It can only mean one thing. Jane Fairfax had been educated in cultural aspects that might include history, geography, mathematics, science and all the areas of learning usually kept for the great universities and the exclusive education of men.She had had the influence of right minded and well informed people too. Jane Austen herself had undoubtedly been immersed in and influenced by this sort of cultural education by way of her father’s library and erudite discussions with her intelligent and learned brothers.

Jean Jaques Rousseau

Jean Jaque Rouseau ( 28th June 1712 – 2 July 1778) was a philosopher and writer.
He thought;

“ The education of women should always be relative to that of men. To please, to be useful to us, to make us love and esteem them, to educate us when young, to take care of us when grown up.”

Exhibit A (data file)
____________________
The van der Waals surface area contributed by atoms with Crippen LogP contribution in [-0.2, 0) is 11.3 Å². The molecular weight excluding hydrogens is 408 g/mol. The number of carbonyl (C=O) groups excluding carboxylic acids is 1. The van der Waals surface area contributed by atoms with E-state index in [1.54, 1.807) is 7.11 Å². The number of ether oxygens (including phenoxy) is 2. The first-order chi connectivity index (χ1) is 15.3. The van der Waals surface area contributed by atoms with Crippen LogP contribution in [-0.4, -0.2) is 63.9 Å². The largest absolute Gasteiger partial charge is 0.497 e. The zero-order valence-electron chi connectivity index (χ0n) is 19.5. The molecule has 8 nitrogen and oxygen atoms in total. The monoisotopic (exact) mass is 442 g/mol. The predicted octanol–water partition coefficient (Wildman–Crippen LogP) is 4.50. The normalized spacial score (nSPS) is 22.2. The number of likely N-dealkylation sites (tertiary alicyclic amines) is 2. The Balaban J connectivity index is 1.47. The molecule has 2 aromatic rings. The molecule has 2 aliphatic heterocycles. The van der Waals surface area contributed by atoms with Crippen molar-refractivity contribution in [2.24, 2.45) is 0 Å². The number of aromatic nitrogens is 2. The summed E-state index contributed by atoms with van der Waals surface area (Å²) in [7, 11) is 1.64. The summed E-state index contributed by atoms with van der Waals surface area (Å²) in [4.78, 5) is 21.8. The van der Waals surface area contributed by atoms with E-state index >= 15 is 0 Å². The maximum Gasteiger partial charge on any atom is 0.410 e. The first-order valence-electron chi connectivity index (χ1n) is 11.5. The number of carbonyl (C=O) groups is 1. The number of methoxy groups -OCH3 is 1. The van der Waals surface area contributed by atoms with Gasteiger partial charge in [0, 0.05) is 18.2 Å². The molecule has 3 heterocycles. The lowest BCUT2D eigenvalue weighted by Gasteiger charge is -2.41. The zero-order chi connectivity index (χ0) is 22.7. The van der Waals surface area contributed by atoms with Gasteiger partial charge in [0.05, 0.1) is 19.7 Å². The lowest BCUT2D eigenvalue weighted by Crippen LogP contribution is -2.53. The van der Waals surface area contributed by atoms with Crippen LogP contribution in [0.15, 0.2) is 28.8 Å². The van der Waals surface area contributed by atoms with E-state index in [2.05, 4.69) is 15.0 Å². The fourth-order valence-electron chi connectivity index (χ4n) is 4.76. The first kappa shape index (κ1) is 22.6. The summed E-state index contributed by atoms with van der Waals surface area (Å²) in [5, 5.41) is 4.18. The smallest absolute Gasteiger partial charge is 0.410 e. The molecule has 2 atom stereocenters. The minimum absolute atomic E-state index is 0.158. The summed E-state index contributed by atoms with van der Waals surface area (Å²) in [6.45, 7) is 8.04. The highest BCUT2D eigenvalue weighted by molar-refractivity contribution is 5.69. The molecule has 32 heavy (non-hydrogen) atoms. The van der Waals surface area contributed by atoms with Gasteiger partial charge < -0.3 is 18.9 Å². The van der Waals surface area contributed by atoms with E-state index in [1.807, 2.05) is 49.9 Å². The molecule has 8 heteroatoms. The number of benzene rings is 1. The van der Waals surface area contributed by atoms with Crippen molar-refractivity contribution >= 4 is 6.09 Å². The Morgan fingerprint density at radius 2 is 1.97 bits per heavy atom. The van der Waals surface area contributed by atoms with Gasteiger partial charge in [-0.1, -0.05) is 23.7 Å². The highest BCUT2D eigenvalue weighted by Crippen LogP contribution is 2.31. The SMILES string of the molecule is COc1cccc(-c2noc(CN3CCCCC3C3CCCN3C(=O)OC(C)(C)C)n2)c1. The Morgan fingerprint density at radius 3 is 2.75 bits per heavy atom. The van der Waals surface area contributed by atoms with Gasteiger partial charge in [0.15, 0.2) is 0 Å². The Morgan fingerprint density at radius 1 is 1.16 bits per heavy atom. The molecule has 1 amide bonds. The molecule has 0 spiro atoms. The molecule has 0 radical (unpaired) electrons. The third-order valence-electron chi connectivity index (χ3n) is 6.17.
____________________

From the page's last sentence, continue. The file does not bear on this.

His idea of education being important to women was so that they could then, in turn, educate their sons. He was only a little on the way to realising the full possibilities and potential for women. He wasn’t for giving women total freedom.

Marie Jean Antoine Nicolas Caritat (1743 – 1794) the Marquis de Condorcet, wanted to go much further than Rouseau with women’s education and freedoms. He wanted universal education as did Adam Smith, Thomas Paine and Thomas Jeffereson. He thought that the advances in reason and science would automatically limit family sizes leaving women the freedoms to expand their talents and energies in other directions. He wanted women to be admitted to the rights of citizenship. A very modern gentlemen. He had to go into hiding for his beliefs.

In England there was Mary Wollstonecroft. In the introduction to her “A Vindication of the Rights of Woman,” Mary Wollstonecroft writes,